There are now 10 illnesses from E. coli O157:H7 linked to products from XL Foods Inc. or illnesses associated with the XL Foods food safety investigation, according to the Public Health Agency of Canada.
In a notice issued over the weekend, the agency confirmed seven cases in Alberta, one in Newfoundland and Labrador and two in Quebec, based on all the information collected to date—epidemiological, microbiological and food safety-related.
The Canadian Food Safety Agency (CFIA) has expanded the recall several times. It is linked to beef products produced Aug. 24, 27, 28, 29 and Sept. 5.
USDA’s Food Safety and Inspection Service estimates that, as of Friday, Oct. 5, approximately 1.1 million pounds of trim and approximately 1.4 million pounds of primal and sub-primal cuts used to produce steaks, roasts, mechanically tenderized steaks and roasts, and ground beef covered by the recall were received by U.S. firms.
After an in-depth review, CFIA issued a Corrective Action Request (CAR) requiring the company to address issues related to managing E. coli O157:H7.
The agency said that while XL Foods had an appropriate plan to control food safety risks which had been verified by the CFIA, the hazard analysis and critical control points plan (HACCP), was not being fully implemented or regularly updated.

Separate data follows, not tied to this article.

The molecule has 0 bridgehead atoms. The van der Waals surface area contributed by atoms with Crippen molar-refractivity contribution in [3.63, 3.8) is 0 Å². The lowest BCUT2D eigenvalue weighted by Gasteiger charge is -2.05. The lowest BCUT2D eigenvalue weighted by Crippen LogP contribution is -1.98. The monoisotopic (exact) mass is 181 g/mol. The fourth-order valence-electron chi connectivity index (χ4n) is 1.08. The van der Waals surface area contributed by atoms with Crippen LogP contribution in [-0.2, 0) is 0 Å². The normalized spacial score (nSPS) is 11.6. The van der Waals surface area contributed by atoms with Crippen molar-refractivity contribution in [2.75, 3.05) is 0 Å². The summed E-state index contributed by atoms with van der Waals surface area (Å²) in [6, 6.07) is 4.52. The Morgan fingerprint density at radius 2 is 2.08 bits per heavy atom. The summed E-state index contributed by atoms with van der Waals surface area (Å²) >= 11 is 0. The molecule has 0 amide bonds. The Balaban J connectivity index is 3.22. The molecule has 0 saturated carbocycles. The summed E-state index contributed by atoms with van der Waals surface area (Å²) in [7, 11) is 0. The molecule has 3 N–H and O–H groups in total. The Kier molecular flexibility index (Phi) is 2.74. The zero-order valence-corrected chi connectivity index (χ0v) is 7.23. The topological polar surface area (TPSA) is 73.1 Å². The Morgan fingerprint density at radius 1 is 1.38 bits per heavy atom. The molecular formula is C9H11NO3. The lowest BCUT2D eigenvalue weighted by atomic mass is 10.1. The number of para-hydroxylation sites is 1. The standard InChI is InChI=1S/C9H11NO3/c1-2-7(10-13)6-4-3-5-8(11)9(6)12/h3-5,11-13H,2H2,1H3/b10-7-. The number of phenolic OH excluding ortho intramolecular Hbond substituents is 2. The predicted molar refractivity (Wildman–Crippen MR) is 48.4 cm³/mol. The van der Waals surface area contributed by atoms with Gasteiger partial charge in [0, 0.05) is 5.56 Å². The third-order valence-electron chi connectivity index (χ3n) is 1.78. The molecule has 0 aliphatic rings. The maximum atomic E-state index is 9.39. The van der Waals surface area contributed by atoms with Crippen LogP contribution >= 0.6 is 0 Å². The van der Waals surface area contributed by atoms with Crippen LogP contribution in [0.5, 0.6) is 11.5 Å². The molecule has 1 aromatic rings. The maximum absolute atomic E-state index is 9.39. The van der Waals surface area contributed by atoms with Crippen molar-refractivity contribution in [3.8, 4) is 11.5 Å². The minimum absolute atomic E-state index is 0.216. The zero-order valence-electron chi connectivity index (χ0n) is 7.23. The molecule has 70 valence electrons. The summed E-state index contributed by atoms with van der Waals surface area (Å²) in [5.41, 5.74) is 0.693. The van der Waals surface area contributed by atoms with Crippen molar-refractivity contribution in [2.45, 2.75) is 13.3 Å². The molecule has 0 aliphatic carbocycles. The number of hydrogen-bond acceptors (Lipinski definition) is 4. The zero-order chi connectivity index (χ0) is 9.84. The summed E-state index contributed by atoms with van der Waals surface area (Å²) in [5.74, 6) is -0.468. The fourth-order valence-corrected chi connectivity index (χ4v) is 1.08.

Specific observations included:
•Lack of detailed documents outlining required steps when product was positive for E. coli O157:H7 or when there were a high number of positives in a 24-hour period.
•Inconsistent trend analysis on positive samples and no process to include test results from client establishments.
•Insufficient record keeping related to on-going monitoring and validation of processes, procedures, and equipment maintenance (e.g., 12 of 100 water nozzles clogged in the primary carcass wash area).
•Deficiencies in sampling techniques and procedures, such as inconsistent sampling and no established monitoring program.
The CFIA also issued a number of other CARs that pointed to general maintenance and sanitation issues that may be found in a high-volume plant, particularly if the plant is older.
Findings related to maintenance and sanitation included:
•Refrigeration units had not been cleaned as frequently as is required in the company’s written sanitation plan.
•Ice build-up was observed on freezer doors.
•Water was dripping from piping.
•A drain near the rendering room was emitting a foul odor.
•There was condensation above exposed containers of product in the sampling and weighing areas.
•Sanitizer was dripping from overhead structures onto product below.
•The company had no effective monitoring procedures to ensure that equipment design meets requirements.
•The evisceration table thermometer was not functioning properly.
•Some employees were not wearing beard nets.
•Employees sorting beef trim touched contaminated product without following appropriate washing and sanitizing procedures.
Source: Argentine Beef Packers S.A.
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